Depending on who’s left on the board at this point, I think there’s a strong possibility that the Knicks elect to trade down similar to how they did last year. But in this mock draft, because Griffin is still on the board in the back end of the lottery, the Knicks elect to keep the pick and select the best player available. The 45% three-point shooter would likely be an immediate contributor for a Knicks team that shot only about 36% from beyond the arc this pasts season, and if Griffin’s potential is fully realized, this pick could ultimately look like a steal in retrospect.
Griffin’s draft stock has quite the wide range compared to some of the previously-discussed prospects on this mock draft, and that wide range mostly comes down to concerns about his health and athleticism. He was forced to ease his way into his freshman season with Duke after injuries in the preseason and never quite was able to show the explosive, bouncy athleticism that he once displayed frequently in high school.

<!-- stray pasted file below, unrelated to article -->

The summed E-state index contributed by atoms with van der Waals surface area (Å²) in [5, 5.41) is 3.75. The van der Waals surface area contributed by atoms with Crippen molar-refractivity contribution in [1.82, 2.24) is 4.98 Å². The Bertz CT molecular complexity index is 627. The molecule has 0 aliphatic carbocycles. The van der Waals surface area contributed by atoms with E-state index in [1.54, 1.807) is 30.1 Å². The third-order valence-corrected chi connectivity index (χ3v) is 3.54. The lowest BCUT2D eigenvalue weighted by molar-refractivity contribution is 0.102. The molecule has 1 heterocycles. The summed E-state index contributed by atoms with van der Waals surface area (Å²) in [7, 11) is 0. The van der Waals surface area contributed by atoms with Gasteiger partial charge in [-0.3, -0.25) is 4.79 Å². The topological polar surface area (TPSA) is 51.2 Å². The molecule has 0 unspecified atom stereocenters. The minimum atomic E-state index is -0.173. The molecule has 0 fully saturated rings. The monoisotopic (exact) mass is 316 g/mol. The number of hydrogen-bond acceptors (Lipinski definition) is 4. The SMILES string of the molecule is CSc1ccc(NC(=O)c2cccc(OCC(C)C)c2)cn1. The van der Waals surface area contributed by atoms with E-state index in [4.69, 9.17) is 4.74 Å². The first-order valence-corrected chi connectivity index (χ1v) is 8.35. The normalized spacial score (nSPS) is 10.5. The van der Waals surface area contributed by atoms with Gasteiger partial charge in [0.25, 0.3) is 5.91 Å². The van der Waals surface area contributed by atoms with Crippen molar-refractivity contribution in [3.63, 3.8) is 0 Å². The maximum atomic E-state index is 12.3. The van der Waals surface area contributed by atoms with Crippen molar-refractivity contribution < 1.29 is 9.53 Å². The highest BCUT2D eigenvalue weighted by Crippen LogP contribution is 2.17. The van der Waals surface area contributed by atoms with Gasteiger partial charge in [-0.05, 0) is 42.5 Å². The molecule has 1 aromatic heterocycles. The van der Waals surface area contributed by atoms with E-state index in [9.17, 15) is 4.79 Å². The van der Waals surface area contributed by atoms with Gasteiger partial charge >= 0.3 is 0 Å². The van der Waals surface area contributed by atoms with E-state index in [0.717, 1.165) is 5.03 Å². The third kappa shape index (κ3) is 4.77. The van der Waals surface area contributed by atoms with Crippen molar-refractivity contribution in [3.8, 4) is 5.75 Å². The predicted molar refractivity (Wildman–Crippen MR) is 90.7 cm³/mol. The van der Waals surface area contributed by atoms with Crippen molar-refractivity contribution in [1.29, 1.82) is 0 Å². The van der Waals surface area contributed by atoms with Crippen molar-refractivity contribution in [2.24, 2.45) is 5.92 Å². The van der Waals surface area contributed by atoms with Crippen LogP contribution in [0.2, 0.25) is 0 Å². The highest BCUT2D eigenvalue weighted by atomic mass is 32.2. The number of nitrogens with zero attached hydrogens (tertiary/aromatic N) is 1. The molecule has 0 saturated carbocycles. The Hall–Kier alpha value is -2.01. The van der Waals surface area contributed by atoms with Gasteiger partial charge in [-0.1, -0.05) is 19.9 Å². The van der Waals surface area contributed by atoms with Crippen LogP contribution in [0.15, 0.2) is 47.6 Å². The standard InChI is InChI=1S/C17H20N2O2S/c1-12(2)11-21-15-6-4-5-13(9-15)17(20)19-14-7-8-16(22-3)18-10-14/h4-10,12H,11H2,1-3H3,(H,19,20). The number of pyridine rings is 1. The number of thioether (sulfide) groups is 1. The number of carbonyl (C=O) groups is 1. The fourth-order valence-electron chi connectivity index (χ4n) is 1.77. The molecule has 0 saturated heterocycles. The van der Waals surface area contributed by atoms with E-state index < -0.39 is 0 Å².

As a result, at times he looked quite slow on the court, particularly when asked to guard players on the perimeter.
If Griffin never returns to being the athlete he was in high school, that could dramatically impact his overall upside, particularly on defense. At this stage, despite likely being the highest-upside player available for the Knicks, this pick feels a bit awkward. If the Knicks don’t find moving down in the draft to be desirable either, I think a wildcard move for the team could be to do everything they can to trade up to the 4th overall pick for Jaden Ivey, whom the team has been linked to for weeks.